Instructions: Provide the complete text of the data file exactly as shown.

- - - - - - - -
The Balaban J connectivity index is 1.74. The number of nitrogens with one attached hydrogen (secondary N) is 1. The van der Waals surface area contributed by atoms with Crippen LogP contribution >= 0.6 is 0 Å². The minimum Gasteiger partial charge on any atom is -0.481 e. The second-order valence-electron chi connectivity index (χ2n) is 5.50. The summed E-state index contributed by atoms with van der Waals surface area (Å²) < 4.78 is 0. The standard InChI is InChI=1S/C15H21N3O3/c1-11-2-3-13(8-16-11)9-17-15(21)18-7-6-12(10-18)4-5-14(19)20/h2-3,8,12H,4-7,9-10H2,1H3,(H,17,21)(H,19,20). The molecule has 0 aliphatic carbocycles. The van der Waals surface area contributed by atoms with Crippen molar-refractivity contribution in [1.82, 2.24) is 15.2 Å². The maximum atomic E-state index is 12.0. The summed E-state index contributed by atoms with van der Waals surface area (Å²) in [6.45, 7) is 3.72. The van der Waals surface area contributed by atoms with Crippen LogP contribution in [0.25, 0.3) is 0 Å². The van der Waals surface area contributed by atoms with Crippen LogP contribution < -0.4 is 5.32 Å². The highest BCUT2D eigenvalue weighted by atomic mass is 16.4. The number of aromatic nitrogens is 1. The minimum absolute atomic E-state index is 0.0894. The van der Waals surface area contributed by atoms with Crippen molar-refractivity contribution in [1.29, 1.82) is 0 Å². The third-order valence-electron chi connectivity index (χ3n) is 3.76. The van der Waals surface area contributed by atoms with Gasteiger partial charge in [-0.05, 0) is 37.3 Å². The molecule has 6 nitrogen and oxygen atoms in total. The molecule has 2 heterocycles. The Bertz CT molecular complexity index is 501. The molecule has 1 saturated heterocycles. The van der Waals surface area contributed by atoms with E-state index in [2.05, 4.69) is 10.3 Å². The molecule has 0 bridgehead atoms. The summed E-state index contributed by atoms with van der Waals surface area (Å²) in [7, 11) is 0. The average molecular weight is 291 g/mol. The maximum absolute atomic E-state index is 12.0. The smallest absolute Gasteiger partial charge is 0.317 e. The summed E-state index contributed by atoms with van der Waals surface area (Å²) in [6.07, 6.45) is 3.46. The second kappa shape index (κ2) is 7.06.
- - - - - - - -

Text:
The Balaban J connectivity index is 1.74. The number of nitrogens with one attached hydrogen (secondary N) is 1. The van der Waals surface area contributed by atoms with Crippen LogP contribution >= 0.6 is 0 Å². The minimum Gasteiger partial charge on any atom is -0.481 e. The second-order valence-electron chi connectivity index (χ2n) is 5.50. The summed E-state index contributed by atoms with van der Waals surface area (Å²) < 4.78 is 0. The standard InChI is InChI=1S/C15H21N3O3/c1-11-2-3-13(8-16-11)9-17-15(21)18-7-6-12(10-18)4-5-14(19)20/h2-3,8,12H,4-7,9-10H2,1H3,(H,17,21)(H,19,20). The molecule has 0 aliphatic carbocycles. The van der Waals surface area contributed by atoms with Crippen molar-refractivity contribution in [1.82, 2.24) is 15.2 Å². The maximum atomic E-state index is 12.0. The summed E-state index contributed by atoms with van der Waals surface area (Å²) in [6.45, 7) is 3.72. The van der Waals surface area contributed by atoms with Crippen LogP contribution in [0.25, 0.3) is 0 Å². The van der Waals surface area contributed by atoms with Crippen LogP contribution < -0.4 is 5.32 Å². The highest BCUT2D eigenvalue weighted by atomic mass is 16.4. The number of aromatic nitrogens is 1. The minimum absolute atomic E-state index is 0.0894. The van der Waals surface area contributed by atoms with Crippen molar-refractivity contribution in [1.29, 1.82) is 0 Å². The third-order valence-electron chi connectivity index (χ3n) is 3.76. The van der Waals surface area contributed by atoms with Gasteiger partial charge in [-0.05, 0) is 37.3 Å². The molecule has 6 nitrogen and oxygen atoms in total. The molecule has 2 heterocycles. The Bertz CT molecular complexity index is 501. The molecule has 1 saturated heterocycles. The van der Waals surface area contributed by atoms with E-state index in [2.05, 4.69) is 10.3 Å². The molecule has 0 bridgehead atoms. The summed E-state index contributed by atoms with van der Waals surface area (Å²) in [7, 11) is 0. The average molecular weight is 291 g/mol. The maximum absolute atomic E-state index is 12.0. The smallest absolute Gasteiger partial charge is 0.317 e. The summed E-state index contributed by atoms with van der Waals surface area (Å²) in [6.07, 6.45) is 3.46. The second kappa shape index (κ2) is 7.06.